By Mike Musgrove
Sunday, September 30, 2007
I took an accidental walk down memory lane last week after finally signing up for a Facebook account.
The occasion? There was a report going around that Microsoft was buying a stake of the popular social networking site in a deal that would value Facebook at a whopping $10 billion -- and it looked like I might have to write a news story.
Trouble is, I'd always avoided social networks, because I figure I don't need the Web to keep track of my friends. I already have a tough time keeping track of phone calls and e-mails; who needs more work? As a tech reporter, my lack of Facebook time has been a bit of a dark secret, especially as everybody else on the planet rushes to join up.
Here are the numbers: The site has more than 41 million users and has been signing up new ones more rapidly than ever lately, at a rate of a million per week. Microsoft and Google are said to be clamoring to buy a chunk of the company, though they both declined to comment on the matter; Yahoo got shot down when it offered to buy the company for $1 billion last year.
The company says that the fastest growing group of users at Facebook, which started as a service for college kids, is people over 35. That's my demographic, as you can see on my new Facebook page.
Tech pundits say that old-timers like me are joining the site in droves because it has a layout and user interface that is easier on the eyes than MySpace's pages are. It lets people stay in touch in a way that's easy to use and not too pushy. What's more, Facebook users generally are who they say they are and don't conceal themselves behind fictional usernames or avatars.
And some say there isn't really anything new here, except a nice interface and some cool tools you didn't have in earlier days. Analyst Roger Kay says Facebook's model of bringing people together simply follows a trend that the Web has been observing for 20 years, dating back to old-school bulletin board systems and the early days of AOL.
Kay's a fan of a widget on Facebook that lets visitors to his profile see the places he's lived and the places he's visited, but he also thinks the latest valuations of Facebook are "close to being insane."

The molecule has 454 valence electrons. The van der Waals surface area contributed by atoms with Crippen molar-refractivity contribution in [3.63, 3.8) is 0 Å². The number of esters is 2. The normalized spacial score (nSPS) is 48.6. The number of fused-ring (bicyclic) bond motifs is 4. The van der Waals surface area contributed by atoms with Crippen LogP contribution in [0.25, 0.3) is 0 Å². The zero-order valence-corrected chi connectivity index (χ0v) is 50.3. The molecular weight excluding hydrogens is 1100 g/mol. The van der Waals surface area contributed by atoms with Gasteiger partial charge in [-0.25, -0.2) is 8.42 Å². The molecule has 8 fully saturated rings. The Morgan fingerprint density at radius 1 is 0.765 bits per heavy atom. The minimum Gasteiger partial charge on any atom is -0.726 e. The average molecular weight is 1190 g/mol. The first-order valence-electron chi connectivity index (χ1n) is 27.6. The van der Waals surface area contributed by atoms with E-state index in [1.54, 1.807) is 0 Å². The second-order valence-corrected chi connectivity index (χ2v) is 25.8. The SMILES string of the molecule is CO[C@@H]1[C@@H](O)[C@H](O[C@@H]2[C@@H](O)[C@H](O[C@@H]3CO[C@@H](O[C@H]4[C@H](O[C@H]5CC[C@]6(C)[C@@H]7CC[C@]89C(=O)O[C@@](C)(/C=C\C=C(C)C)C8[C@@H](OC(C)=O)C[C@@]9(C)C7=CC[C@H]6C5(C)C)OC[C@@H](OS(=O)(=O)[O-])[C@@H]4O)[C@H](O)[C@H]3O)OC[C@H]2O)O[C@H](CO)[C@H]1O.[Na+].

"This is the froth on this year's bubble," he said.
Bumbling onto the site in a hurry last week, I immediately committed a digital goof. I let the site send out a "friend request" to everyone in my Gmail address book with a Facebook account. Whoops. Hello, ex-girlfriends, sorry to bother you.
As a result, I've been Googling my friends all week -- to figure out who they are. The second person to sign me up as a friend was an amiable Microsoft tech support staffer I talked to last year when my old Xbox died (hi Jam!). For days, my Gmail account has been loading up with responses from people saying hello from the far corners of my address book.
While Facebook was built as a way to keep people in touch with one another socially, some are starting to see this sort of network as having practical, work-related applications.
Nature Publishing Group, a publisher of scientific journals, for example, has developed a technology that will help scientists sync up through a Web application much like Facebook.
Instead of sharing info about what you're reading or listening to these days, the point of the service, called Nature Network, is to let scientists share knowledge to improve the quality of their work. Popular groups on the network are related around topics like global warming and autism, and the service has thousands of users around the world.
"Ten or 15 years ago, if you were a scientist, most of your communication with other scientists took place at conferences," said Caitlin Trasande, an emerging-technology analyst for the company. "This generation, they don't want to wait until next year's conference."
The company has also held virtual conferences and other get-togethers on an island it maintains in the online world Second Life.
Full disclosure: Caitlin's a college friend of mine who turned up on my radar again after I, yes, started my Facebook page last week.
Kay, the analyst, says it's probably inevitable that Microsoft or Google will snatch up Facebook. The holy grail, for both companies, is to build a Web world that people never need to leave, when they're online. You'll never need to open a separate browser window to buy a book, check movie listings, whatever.
I've been a member of only one sort of social online network that I can think of, and it's a bit of a taskmaster. As I write this, for example, I'm logged onto Microsoft's online network for the Xbox game console at work and can see that my nephew has already sailed far past me in Halo 3's "campaign" mode, even though I had a head start of several days. I feel like I need to catch up.
Fortunately, there's no time to dwell on that because, bing, I just got an e-mail that someone has just written on my wall at Facebook, an occurrence that seems important somehow.
Maintaining that Facebook page, if I don't abandon it, will now end up on the list of modern-day tasks -- along with periodically resetting my cable modem, figuring out better ways to convert movies into the iPhone or PSP format, maintaining a smart Netflix queue, updating my wedding blog and trying to remember to program the Pioneer Inno to record Bob Dylan's show on XM Radio. It's a full life.
Alas, I never ended up writing that news story about Facebook, as I couldn't find anybody to confirm that the Microsoft offer was for real. If you're on my friends list and know something about the alleged deal -- please, "poke" me.